The disfigurement of a child is horrific to contemplate. (“If you’ve never wept and want to, have a child,” David Foster Wallace wrote in “Incarnations of Burned Children.”) But the image that really hooks me is that of Joseph Adams schlepping up to the New Haven police department to endure some bureaucracy and to fill out some paperwork — because no matter how badly government screws up, fixing what’s gone wrong is always your problem. I can picture his situation precisely — every police department, driver’s-license office, tax bureau, and city licensing agency exhibits the same distinctive blind of slowly simmering hostility, smugness, contempt, and complete immunity from accountability. We are ruled by criminals, and their alibi is: “There’s no record of that in the system.” That, or: “The computer won’t let me do that.”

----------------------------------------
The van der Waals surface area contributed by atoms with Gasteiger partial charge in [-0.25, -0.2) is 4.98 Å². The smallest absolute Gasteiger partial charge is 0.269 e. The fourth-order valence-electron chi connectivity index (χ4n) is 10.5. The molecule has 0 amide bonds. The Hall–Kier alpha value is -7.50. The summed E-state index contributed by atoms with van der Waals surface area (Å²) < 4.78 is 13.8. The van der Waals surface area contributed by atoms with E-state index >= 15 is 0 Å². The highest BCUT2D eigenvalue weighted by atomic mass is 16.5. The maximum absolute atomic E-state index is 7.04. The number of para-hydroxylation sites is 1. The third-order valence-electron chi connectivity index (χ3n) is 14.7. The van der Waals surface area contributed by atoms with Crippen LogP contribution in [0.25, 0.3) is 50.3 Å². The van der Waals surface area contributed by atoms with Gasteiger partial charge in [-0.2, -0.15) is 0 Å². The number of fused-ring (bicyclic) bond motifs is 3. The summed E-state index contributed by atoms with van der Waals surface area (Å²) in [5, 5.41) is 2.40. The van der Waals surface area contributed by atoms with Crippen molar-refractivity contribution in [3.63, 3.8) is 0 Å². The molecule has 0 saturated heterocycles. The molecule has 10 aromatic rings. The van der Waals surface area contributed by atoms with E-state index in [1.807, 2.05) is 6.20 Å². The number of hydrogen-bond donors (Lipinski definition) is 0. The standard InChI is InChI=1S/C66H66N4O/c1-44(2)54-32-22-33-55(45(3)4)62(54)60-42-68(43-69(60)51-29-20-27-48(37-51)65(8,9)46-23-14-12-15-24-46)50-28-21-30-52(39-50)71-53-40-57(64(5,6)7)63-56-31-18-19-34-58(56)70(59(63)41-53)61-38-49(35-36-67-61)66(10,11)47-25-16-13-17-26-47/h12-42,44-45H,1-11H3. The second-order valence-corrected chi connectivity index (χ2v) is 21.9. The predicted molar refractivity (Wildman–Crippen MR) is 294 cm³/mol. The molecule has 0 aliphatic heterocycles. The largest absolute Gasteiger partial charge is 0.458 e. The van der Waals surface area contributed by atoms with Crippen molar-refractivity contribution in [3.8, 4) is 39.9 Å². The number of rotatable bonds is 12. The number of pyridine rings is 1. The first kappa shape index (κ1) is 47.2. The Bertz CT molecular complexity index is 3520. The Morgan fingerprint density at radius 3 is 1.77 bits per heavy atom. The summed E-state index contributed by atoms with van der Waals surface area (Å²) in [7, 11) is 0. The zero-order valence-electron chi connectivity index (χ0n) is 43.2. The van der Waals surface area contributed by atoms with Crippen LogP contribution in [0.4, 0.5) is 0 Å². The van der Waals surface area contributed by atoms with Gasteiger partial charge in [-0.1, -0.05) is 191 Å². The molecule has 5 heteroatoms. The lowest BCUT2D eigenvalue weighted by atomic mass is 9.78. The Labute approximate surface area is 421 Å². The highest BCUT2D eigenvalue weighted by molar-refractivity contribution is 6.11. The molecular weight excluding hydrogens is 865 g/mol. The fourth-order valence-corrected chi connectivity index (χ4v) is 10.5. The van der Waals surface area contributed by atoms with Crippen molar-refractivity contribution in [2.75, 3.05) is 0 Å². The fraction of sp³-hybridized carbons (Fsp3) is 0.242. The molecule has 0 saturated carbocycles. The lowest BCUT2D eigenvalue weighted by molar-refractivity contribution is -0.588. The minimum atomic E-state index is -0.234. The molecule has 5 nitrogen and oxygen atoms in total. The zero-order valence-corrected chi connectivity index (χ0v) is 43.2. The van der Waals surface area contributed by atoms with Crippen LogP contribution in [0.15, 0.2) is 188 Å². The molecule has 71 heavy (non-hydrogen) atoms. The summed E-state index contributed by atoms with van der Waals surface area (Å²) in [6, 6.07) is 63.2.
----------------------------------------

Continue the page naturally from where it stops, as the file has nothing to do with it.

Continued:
In a sane world, the New Haven authorities would have shown up at Adams’s house with a check, flowers, and an apology, and a certificate exempting him from taxes for the rest of his life. In this world, people in his situation get treated by the government like they are the ones who have screwed up. And of course they’d say they had no record of the episode — getting information about your situation from any government agency, especially from one that is persecuting you, requires an agonizing effort. Keeping people in the dark is part of how they maintain their power. For fun sometime, call the comical New York State tax department and note the intentionally garbled phone numbers on the recording about how to get in touch with a tax agent’s superior to complain or ask a question.